Accounting for almost 15 per cent of the country's entire paddy cultivation, the 'Basmati' rice bowls of Punjab and Haryana are out for a major agricultural shift. After suffering acute groundwater shortages, the states are diverting from growing farmland staples of almost five decades—wheat and rice—by asking farmers to try crop diversification.
The farmers are being directed and offered incentives to replace water-guzzling paddy with the likes of maize, cotton or pulses. The Haryana government has decided to shift 1 lakh hectares of paddy-sowing area for other crops—primarily maize. The state has identified ‘dark zones’—where water resources have been overexploited—and has banned paddy sowing in panchayat lands with water table below 35 meters.
It has rolled out incentive-linked massive crop diversification plans 'Mera Pani Meri Virasat' wherein the state government will buy maize and pulses at MSP and will also provide an incentive of Rs 7,000 per acre for farmers switching to alternate crops.
According to the state government, the groundwater table depletes at a rate of about one meter every year due to non-stop sowing of paddy. While rice requires 40-45 irrigation cycles, alternate crops like maize require only four. The state produces an average of 68 lakh metric tonnes of paddy across 32 lakh acres of land.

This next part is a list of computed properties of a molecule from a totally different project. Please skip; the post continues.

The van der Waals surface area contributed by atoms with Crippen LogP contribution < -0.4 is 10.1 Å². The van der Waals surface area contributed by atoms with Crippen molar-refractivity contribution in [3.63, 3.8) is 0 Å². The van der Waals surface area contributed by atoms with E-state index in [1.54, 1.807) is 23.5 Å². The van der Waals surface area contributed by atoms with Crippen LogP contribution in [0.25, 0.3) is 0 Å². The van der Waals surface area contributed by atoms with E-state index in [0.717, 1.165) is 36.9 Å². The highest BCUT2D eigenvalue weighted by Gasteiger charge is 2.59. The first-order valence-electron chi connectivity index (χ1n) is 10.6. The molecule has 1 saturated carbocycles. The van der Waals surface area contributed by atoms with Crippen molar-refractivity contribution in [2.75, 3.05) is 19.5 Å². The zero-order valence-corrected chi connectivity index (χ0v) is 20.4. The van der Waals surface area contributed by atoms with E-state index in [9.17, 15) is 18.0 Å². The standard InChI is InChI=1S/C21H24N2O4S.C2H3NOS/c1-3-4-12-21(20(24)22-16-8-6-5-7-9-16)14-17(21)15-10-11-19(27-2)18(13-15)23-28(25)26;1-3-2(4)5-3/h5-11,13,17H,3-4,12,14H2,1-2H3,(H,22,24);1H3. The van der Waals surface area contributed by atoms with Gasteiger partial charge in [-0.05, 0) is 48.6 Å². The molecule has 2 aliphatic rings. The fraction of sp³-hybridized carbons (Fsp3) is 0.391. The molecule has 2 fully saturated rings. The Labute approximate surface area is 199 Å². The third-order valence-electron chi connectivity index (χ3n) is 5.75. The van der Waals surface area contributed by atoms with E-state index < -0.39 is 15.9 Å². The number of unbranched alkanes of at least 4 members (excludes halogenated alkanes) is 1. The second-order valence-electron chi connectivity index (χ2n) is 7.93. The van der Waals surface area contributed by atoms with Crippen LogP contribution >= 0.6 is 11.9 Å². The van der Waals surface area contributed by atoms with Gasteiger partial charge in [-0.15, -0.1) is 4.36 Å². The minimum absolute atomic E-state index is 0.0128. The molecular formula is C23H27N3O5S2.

“36 blocks of state has become dark zones where the water table has depleted almost by double in the last 20 years. While eleven of these blocks have already shin paddy sowing its eight blocks which the scheme is primarily targeted for. It's high time that farmers switch from paddy to other crops or generation to come may face aqua doom”, said CM Manohar Lal Khattar.
The diversification idea has however left the opposition up in arms, as former CM and senior Congress leader Bhupinder Singh Hooda said the farmers were not ready to accept the diversification. “Instead of imposing restrictions on farmers, the state government needs to have better water resource management. It took us decades to make this arid region the rice bowl and all this cannot be negated”, Hooda told THE WEEK.
Meanwhile, Punjab—which has been trying for years to get farmers to shift from paddy to cotton—seems to be making the switch already due to the shortage of farm labour. The majority of paddy farmers are either opting for the direct-sowing method or switching to cotton. The state expects an increase of 1.5 lakh hectares in the area under cotton cultivation. It may be noted that non-stop paddy cultivation had been held responsible for the depletion of ground-water in 80 per cent of the state. The number of tube-wells has increased by 200 per cent in last 30 years and as of March, 109 out of 138 blocks were placed in the over-exploited category—where, despite availability and access to irrigation, the majority of farmers opt for digging their own tube-wells to water the fields.
Various blocks in districts like Mansa, Sangrur, Ludhiana, Bathinda, Hoshiarpur, Jalandhar, Moga, Pathankot and Patiala have recorded depletion below 50 meters. Interestingly while the Captain Amarinder Singh-led state government is emphasising in a shift to cotton, various agriculture experts have urged the government to follow Haryana and prioritise maize cultivation. They have highlighted that paddy not only requires more water than maize or pulses but is also cash-intensive, besides being unpredictable in terms of produce and procurement.